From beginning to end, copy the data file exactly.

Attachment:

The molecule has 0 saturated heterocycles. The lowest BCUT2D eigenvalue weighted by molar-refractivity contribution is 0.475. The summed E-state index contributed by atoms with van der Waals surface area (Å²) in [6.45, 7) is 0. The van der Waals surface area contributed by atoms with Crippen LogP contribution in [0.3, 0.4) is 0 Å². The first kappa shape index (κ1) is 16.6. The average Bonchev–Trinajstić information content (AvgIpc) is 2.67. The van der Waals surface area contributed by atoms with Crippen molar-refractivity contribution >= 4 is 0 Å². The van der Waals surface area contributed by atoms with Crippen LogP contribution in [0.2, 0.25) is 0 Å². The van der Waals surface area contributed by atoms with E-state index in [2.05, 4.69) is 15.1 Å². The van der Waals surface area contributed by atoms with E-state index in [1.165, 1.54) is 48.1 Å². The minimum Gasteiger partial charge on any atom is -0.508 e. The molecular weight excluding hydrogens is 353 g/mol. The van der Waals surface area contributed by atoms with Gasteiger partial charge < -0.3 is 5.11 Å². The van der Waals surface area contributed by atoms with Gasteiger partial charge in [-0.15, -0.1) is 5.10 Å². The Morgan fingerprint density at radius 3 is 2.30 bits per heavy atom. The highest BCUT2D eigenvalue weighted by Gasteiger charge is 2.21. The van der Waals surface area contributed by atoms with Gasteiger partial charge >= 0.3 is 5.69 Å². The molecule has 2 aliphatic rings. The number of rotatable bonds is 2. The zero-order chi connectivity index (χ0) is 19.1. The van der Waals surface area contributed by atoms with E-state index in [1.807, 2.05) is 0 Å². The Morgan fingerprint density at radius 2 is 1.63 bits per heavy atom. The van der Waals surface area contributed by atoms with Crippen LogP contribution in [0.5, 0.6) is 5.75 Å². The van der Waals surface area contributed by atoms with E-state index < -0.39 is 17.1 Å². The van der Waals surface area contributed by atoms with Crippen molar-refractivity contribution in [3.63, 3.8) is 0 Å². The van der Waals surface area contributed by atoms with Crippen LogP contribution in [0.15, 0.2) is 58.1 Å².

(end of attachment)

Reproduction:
The molecule has 0 saturated heterocycles. The lowest BCUT2D eigenvalue weighted by molar-refractivity contribution is 0.475. The summed E-state index contributed by atoms with van der Waals surface area (Å²) in [6.45, 7) is 0. The van der Waals surface area contributed by atoms with Crippen LogP contribution in [0.3, 0.4) is 0 Å². The first kappa shape index (κ1) is 16.6. The average Bonchev–Trinajstić information content (AvgIpc) is 2.67. The van der Waals surface area contributed by atoms with Crippen molar-refractivity contribution >= 4 is 0 Å². The van der Waals surface area contributed by atoms with Crippen LogP contribution in [0.2, 0.25) is 0 Å². The van der Waals surface area contributed by atoms with E-state index in [2.05, 4.69) is 15.1 Å². The van der Waals surface area contributed by atoms with E-state index in [1.165, 1.54) is 48.1 Å². The minimum Gasteiger partial charge on any atom is -0.508 e. The molecular weight excluding hydrogens is 353 g/mol. The van der Waals surface area contributed by atoms with Gasteiger partial charge < -0.3 is 5.11 Å². The van der Waals surface area contributed by atoms with Gasteiger partial charge in [-0.15, -0.1) is 5.10 Å². The Morgan fingerprint density at radius 3 is 2.30 bits per heavy atom. The highest BCUT2D eigenvalue weighted by Gasteiger charge is 2.21. The van der Waals surface area contributed by atoms with Gasteiger partial charge >= 0.3 is 5.69 Å². The molecule has 2 aliphatic rings. The number of rotatable bonds is 2. The zero-order chi connectivity index (χ0) is 19.1. The van der Waals surface area contributed by atoms with E-state index in [1.807, 2.05) is 0 Å². The Morgan fingerprint density at radius 2 is 1.63 bits per heavy atom. The van der Waals surface area contributed by atoms with Crippen LogP contribution in [0.5, 0.6) is 5.75 Å². The van der Waals surface area contributed by atoms with E-state index < -0.39 is 17.1 Å². The van der Waals surface area contributed by atoms with Crippen molar-refractivity contribution in [3.63, 3.8) is 0 Å². The van der Waals surface area contributed by atoms with Crippen LogP contribution in [0.15, 0.2) is 58.1 Å².